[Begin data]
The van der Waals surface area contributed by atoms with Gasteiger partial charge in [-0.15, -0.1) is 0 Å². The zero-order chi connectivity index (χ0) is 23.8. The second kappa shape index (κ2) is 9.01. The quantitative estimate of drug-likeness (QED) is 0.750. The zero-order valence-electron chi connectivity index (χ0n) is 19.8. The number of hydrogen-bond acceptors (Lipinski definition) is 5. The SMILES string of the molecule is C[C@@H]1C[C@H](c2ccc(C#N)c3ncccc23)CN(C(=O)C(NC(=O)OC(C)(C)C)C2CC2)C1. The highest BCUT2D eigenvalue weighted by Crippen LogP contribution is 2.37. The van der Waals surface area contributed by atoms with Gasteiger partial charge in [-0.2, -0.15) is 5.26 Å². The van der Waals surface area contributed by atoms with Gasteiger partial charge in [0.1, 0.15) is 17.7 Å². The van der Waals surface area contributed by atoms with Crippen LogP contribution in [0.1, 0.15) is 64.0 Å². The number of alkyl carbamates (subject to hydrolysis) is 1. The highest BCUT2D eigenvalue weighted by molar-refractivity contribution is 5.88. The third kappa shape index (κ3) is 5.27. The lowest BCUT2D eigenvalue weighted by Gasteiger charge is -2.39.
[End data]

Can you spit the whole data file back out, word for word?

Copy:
The van der Waals surface area contributed by atoms with Gasteiger partial charge in [-0.15, -0.1) is 0 Å². The zero-order chi connectivity index (χ0) is 23.8. The second kappa shape index (κ2) is 9.01. The quantitative estimate of drug-likeness (QED) is 0.750. The zero-order valence-electron chi connectivity index (χ0n) is 19.8. The number of hydrogen-bond acceptors (Lipinski definition) is 5. The SMILES string of the molecule is C[C@@H]1C[C@H](c2ccc(C#N)c3ncccc23)CN(C(=O)C(NC(=O)OC(C)(C)C)C2CC2)C1. The highest BCUT2D eigenvalue weighted by Crippen LogP contribution is 2.37. The van der Waals surface area contributed by atoms with Gasteiger partial charge in [-0.2, -0.15) is 5.26 Å². The van der Waals surface area contributed by atoms with Gasteiger partial charge in [0.1, 0.15) is 17.7 Å². The van der Waals surface area contributed by atoms with Crippen LogP contribution in [0.1, 0.15) is 64.0 Å². The number of alkyl carbamates (subject to hydrolysis) is 1. The highest BCUT2D eigenvalue weighted by molar-refractivity contribution is 5.88. The third kappa shape index (κ3) is 5.27. The lowest BCUT2D eigenvalue weighted by Gasteiger charge is -2.39.